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Author: Boris Liebrenz

Abstract

Wetzstein’s dealings with books during his tenure as consul in Damascus (1849–1863) are dominated by manuscripts which he bought in large quantities and sold to several collections in Germany. But he also attempted to promote the transmission of printed books in the other direction at the instigation of his academic teacher, Heinrich Leberecht Fleischer. His trading activity can shed light on the consul’s self-image and self-representation, as well as on the cultural networks that he managed to maintain in Damascus and the region. It also reveals some of the obstacles that the products of European academia in particular and printed books in general could face in late Ottoman Syria, which was still largely dominated by manuscripts. The failure of Wetzstein’s attempts will be viewed within the context of the early reception and production of printed books in the region.

In: Manuscripts, Politics and Oriental Studies
Author: Boris Liebrenz

Abstract

Wetzstein’s dealings with books during his tenure as consul in Damascus (1849–1863) are dominated by manuscripts which he bought in large quantities and sold to several collections in Germany. But he also attempted to promote the transmission of printed books in the other direction at the instigation of his academic teacher, Heinrich Leberecht Fleischer. His trading activity can shed light on the consul’s self-image and self-representation, as well as on the cultural networks that he managed to maintain in Damascus and the region. It also reveals some of the obstacles that the products of European academia in particular and printed books in general could face in late Ottoman Syria, which was still largely dominated by manuscripts. The failure of Wetzstein’s attempts will be viewed within the context of the early reception and production of printed books in the region.

In: Manuscripts, Politics and Oriental Studies
In: Historical Aspects of Printing and Publishing in Languages of the Middle East
Eine Privatbibliothek im osmanischen Syrien und ihr kulturelles Umfeld
Author: Boris Liebrenz
In Die Rifāʽīya spürt Boris Liebrenz der Buchkultur des Osmanischen Syrien (16. - 19. Jahrhundert) durch den Fokus der einzig überlebenden Privatbibliothek der Epoche nach. Er fragt nach der Produktion und Transmission von Wissen sowie dem sozialen Hintergrund der Leserschaft im Zeitalter der Handschrift. Studien der arabischen Bibliotheksgeschichte haben oft nur das Mittelalter in den Blick genommen und basierten fast ausschließlich auf literarischen Quellen. Dies ist die erste Monographie, die eine einzige Region während der Osmanischen Periode in den Fokus nimmt und deren auf uns gekommene Handschriften und Notizen ihrer Leser und Besitzer systematisch als dokumentarische Quelle benutzt. So erhellt sie die materiellen, rechtlichen und sozialen Voraussetzungen von Buchbesitz und Lesepraxis.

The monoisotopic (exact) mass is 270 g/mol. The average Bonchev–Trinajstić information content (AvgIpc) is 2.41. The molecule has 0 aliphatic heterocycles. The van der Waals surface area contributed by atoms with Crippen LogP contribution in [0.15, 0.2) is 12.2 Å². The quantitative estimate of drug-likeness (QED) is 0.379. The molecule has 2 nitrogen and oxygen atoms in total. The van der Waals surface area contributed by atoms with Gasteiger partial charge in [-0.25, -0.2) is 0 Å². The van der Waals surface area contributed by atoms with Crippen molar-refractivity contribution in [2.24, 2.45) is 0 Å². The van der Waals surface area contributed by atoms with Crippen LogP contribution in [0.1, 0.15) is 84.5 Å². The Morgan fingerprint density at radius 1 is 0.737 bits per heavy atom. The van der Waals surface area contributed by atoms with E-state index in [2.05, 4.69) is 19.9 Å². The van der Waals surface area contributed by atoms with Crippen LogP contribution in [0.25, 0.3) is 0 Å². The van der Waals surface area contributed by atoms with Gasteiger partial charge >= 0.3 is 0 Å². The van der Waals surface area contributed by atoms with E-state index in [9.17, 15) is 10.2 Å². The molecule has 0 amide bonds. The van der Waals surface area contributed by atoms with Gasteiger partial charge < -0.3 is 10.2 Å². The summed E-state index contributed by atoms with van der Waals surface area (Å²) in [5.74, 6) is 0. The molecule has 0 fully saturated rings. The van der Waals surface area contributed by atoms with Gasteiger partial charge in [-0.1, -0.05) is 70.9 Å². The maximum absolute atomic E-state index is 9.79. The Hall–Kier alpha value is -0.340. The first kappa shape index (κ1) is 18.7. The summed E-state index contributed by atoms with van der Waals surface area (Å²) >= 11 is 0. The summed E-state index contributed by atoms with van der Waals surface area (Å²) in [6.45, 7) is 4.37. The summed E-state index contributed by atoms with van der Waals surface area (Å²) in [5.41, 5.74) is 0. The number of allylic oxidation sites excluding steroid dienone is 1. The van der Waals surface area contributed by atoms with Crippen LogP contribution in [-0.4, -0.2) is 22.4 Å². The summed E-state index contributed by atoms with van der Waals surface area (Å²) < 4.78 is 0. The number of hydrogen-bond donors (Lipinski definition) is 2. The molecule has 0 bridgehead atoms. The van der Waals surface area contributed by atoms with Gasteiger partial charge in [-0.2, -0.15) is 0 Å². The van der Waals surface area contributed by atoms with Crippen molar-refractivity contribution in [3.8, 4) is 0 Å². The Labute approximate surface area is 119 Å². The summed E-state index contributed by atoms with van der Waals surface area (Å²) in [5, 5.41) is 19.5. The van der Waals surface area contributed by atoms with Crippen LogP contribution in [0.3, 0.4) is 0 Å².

In Die Rifāʽīya Boris Liebrenz explores the book culture of Ottoman Syria (16th to 19th century), using the only surviving Damascene private library of the time as a vantage point. He asks about the production and transmission of knowledge as well as the social background of the reading audience in a manuscript age.
Scholarship on Arabic libraries has often focussed on the medieval period and relied nearly exclusively on literary accounts. This is the first book-length study that focuses on a single region in the Ottoman period and systematically uses the vast number of surviving manuscripts as a documentary source by means of the notes left by their readers and possessors. Thus, it sheds light on the material, juridical, and social basis of book-ownership and reading.

Author: Boris Liebrenz
Arab Traders in their Own Words explores for the first time the largest unified corpus of merchant correspondence to have survived from the Ottoman period. The writers chosen for this first volume were mostly Christian merchants who traded within a network that connected the Syrian and Egyptian provinces and extended from Damascus in the North to Alexandria in the South with particular centers in Jerusalem and Damietta. They lived through one of the most turbulent intersections of Ottoman and European imperial history, the 1790s and early 1800s, and had to navigate their fortunes through diplomacy, culture, and commerce. Besides an edition of more than 190 letters in colloquial Arabic this volume also offers a profound introductory study.
In: Die Rifāʽīya aus Damaskus
In: Die Rifāʽīya aus Damaskus
In: Die Rifāʽīya aus Damaskus
In: Die Rifāʽīya aus Damaskus
In: Die Rifāʽīya aus Damaskus